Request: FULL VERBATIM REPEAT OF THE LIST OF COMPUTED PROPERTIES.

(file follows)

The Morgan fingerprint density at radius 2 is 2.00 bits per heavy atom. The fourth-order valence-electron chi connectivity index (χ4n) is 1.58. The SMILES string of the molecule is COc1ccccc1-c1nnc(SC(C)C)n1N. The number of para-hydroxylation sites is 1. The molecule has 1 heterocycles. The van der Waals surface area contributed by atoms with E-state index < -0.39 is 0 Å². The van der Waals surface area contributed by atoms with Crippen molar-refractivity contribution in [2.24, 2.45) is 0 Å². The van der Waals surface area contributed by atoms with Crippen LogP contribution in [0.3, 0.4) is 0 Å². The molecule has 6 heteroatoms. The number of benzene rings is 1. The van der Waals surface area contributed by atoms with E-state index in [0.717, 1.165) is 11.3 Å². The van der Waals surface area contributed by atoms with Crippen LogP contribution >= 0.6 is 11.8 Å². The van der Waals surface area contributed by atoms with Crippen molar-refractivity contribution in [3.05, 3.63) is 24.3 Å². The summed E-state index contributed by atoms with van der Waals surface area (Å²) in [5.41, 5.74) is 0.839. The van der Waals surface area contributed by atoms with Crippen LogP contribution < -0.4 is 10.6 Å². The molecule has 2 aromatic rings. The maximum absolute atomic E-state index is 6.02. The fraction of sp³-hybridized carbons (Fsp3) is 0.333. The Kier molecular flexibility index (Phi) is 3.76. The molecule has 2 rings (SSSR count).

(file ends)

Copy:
The Morgan fingerprint density at radius 2 is 2.00 bits per heavy atom. The fourth-order valence-electron chi connectivity index (χ4n) is 1.58. The SMILES string of the molecule is COc1ccccc1-c1nnc(SC(C)C)n1N. The number of para-hydroxylation sites is 1. The molecule has 1 heterocycles. The van der Waals surface area contributed by atoms with E-state index < -0.39 is 0 Å². The van der Waals surface area contributed by atoms with Crippen molar-refractivity contribution in [2.24, 2.45) is 0 Å². The van der Waals surface area contributed by atoms with Crippen LogP contribution in [0.3, 0.4) is 0 Å². The molecule has 6 heteroatoms. The number of benzene rings is 1. The van der Waals surface area contributed by atoms with E-state index in [0.717, 1.165) is 11.3 Å². The van der Waals surface area contributed by atoms with Crippen LogP contribution >= 0.6 is 11.8 Å². The van der Waals surface area contributed by atoms with Crippen molar-refractivity contribution in [3.05, 3.63) is 24.3 Å². The summed E-state index contributed by atoms with van der Waals surface area (Å²) in [5.41, 5.74) is 0.839. The van der Waals surface area contributed by atoms with Crippen LogP contribution < -0.4 is 10.6 Å². The molecule has 2 aromatic rings. The maximum absolute atomic E-state index is 6.02. The fraction of sp³-hybridized carbons (Fsp3) is 0.333. The Kier molecular flexibility index (Phi) is 3.76. The molecule has 2 rings (SSSR count).